Wednesday, October 6, 2010

The Head Washing Ceremony (End)

As you would sit a child down, the matron gently lowered her in a sitting position. Half way through the motion, she raised her back in the standing position. She lowered her again and just like the first time, she raised her again. The third time around, Mariama was fully sitted on the stool. This ritual symbolises preparation to sit firmly in one's marital home.
The drums stopped for a moment. One of the women stroke up a new song and the other joined in. The drummers beat their instruments again. Dipping her two hands in the bucket, the matron said an expression, which is translates as "In the name of God", then she washed the bride's hands, then her face. Three successive times, she dipped her hands in the bucket and passed her wet hands on Mariama's hair front to back, front to back. She took the right foot out of the new sandal, washed it, repositioned it in the shoe. She took the left foot and did the same.

This ceremony is calling head washing but is not limited to the head. The washing of these parts of the body is for purification. It symbolizes the bride coming pure to the marriage.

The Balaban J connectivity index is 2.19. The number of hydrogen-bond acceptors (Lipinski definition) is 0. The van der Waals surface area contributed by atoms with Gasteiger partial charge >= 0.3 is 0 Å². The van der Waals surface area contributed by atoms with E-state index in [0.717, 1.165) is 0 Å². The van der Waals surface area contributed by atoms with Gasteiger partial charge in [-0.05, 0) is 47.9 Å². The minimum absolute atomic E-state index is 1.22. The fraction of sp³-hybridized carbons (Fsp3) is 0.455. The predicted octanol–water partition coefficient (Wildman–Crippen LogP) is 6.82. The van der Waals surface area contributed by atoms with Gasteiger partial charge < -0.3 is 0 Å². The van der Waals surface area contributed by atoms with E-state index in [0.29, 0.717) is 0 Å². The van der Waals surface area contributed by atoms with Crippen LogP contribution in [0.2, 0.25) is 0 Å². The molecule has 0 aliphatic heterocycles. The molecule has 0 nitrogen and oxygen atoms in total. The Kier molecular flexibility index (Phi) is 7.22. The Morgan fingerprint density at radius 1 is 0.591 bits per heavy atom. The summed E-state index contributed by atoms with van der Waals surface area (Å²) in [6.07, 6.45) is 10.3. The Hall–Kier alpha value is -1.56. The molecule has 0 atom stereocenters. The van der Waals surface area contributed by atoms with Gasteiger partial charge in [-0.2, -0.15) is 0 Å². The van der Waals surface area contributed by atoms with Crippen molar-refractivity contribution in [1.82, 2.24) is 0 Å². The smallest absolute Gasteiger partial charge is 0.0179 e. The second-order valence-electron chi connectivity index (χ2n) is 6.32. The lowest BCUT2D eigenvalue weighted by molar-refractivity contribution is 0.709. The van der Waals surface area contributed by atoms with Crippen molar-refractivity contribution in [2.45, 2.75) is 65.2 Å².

A woman then handed her the towel, she patted all the washed areas dry. Sitting in the circle with her head covered back with the topa scarf, Mariama could hear the women clapping and singing a several songs over her. She barely heard what they were saying. She felt in a sort of out of body experience. All she felt for sure was the excitement that she would be soon with her new husband.

The women slowly walked her back to her mother's room. From there, after dinner, she'll be taken to a house a couple of streets away. A room has been prepared for her and her new husband for the next seven nights and six days so they may spend time together. They'll be catered to, visited by family and friend's and the celebration will continue around town until then. They will get to know each other personally, physically and emotionally. It's her family's wish that the early morning hours of that first night, the matron comes out with a blood stained white sheet to announce that she had saved herself for marriage.

In the next post, we'll address the tying of the knots.

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